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Okay then that was just my misunderstanding looking at the map. In which case, why knock down the subspecies to just overall species? I don’t quite understand.

I’m not sure if I should just give in or stand my ground that yes, this is in fact a mountain coyote.

Ask ider, I’m pretty sure he doesn’t think ssp. is idable from your observation, but we can’t answer for another person and I have no idea about coyote types.


All right, so when you suggest asking the IDer, do you mean msg them directly or just comment on the observation? I’m still a relative newbie here, still figuring out how everything works.


There might be a few reasons to this. Sometimes the IDer is simply amateur/uncertain and does not know how to distinguish between the sub-species (yet knows for certain it is that particular species). At other times, the sub-species claim might be uncertain (e.g. inconclusive/lack of evidence to distinguish the sub-species). However, the concept of sub-species has always been debated, as they can provide useful information on certain sub-population or those with genetically unique enough to have the potential to be elevated into a species in the future. But since the definition is so ill-defined, it may be difficult for researchers to keep track on them (e.g. whether to separate them into 2, 3, or 4 sub-species, etc.) and many sub-species descriptions were derived from before genetic methods were popularised (so may not be genetically distinct afterall).

I don’t know much about the sub-species for coyotes, but definitely tag/message the IDers and ask about their IDs :)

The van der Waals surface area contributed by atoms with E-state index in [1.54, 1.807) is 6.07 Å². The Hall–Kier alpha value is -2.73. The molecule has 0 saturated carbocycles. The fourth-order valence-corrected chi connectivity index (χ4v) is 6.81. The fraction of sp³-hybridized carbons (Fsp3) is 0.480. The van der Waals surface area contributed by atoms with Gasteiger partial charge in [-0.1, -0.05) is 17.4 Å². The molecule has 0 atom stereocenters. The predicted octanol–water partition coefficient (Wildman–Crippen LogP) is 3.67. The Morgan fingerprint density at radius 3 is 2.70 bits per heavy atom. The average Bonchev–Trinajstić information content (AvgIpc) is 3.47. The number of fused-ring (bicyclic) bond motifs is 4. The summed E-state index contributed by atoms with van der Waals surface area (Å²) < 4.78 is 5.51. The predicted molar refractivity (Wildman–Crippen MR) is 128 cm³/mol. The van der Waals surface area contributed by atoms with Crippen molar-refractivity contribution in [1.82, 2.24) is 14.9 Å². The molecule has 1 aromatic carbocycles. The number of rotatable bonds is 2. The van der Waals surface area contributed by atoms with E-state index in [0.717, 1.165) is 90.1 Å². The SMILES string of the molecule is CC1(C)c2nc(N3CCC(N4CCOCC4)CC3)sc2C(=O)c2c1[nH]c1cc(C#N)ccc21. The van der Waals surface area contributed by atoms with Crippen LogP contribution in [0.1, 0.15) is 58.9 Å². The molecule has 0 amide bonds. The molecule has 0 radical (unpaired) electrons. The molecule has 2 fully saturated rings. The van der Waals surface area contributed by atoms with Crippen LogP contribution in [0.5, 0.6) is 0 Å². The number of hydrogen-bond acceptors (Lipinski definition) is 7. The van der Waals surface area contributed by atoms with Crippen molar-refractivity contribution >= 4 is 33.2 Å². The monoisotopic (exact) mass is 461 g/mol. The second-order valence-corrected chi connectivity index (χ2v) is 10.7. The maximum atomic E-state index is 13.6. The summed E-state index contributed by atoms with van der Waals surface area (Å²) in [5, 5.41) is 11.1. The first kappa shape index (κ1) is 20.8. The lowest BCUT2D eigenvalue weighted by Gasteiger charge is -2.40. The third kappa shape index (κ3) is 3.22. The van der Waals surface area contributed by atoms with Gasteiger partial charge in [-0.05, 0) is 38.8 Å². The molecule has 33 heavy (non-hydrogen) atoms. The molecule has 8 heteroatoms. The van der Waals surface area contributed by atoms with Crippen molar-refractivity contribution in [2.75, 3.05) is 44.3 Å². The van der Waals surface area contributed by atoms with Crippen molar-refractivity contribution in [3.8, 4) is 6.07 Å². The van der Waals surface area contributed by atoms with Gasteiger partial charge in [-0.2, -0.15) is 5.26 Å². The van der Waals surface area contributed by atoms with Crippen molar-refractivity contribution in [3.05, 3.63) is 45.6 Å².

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Add a comment under observation with user tag asking them why they added disagreeing id.


Oh I see, thank you for the help!

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From what I saw, the IDer for some of your observations didn’t disagree with your sub-species ID, but rather they know the species, but just uncertain about sub-species level. You can check this when you’re on iNaturalist website.

For example, this one simply agrees with the species, but uncertain about sub-species

And this one is a total disagreement about the sub-species ID

Hope this helps! :)


I guess I have yet to figure out how you outright disagree with someone on a suggested species ID and was unaware of the difference. Still figuring things out.

When you add a higher-level taxon than current community taxon you are asked if it’s a disagreement or you just don’t know better.

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I see. I haven’t done that so haven’t run into that option. It seemed redundant or unnecessary to go UP on the taxonomic tree rather than narrowing it down. Thank you for the clarification.

This can refine the community taxon even if it doesn’t change the observation taxon. But with subspecies this can be helpful in changing the observation taxon because stuff gets weird with subspecies IDs (which is maybe another reason to avoid them).


The classic definition of subspecies (by Mayr) is " an aggregate of phenotypically similar populations of a species inhabiting a geographic subdivision of the range of that species". By that definition, I would think that no one should be disagreeing with a subspecies identification unless the geographic location of the observation isn’t made public or that the location doesn’t fit within the range of the subspecies. One should not disagree just because one doesn’t like the idea of subspecies.


There’s lots of arguments for and against this.

One other potential thing to consider: if IDing only to subspecies based solely on location of the observation, one isn’t really adding any information to the observation. If someone wanted to figure out the subspecies, they could always just look at the location. In situations like these, I don’t think it’s really worth it to ID to subspecies and, on rare occasions where there might be a long distance migrant, etc., IDing to subspecies based solely on location could even lead to an erroneous ID.

In cases where there are >1 subspecies present in an area, and an observation is IDable to one of them, then adding that ID definitely could be valuable, and I think it’s worth it do so in those cases.

More broadly, the implementation of subspecies is plagued by poorly defined groups and the concept often doesn’t have that much scientific value in my opinion.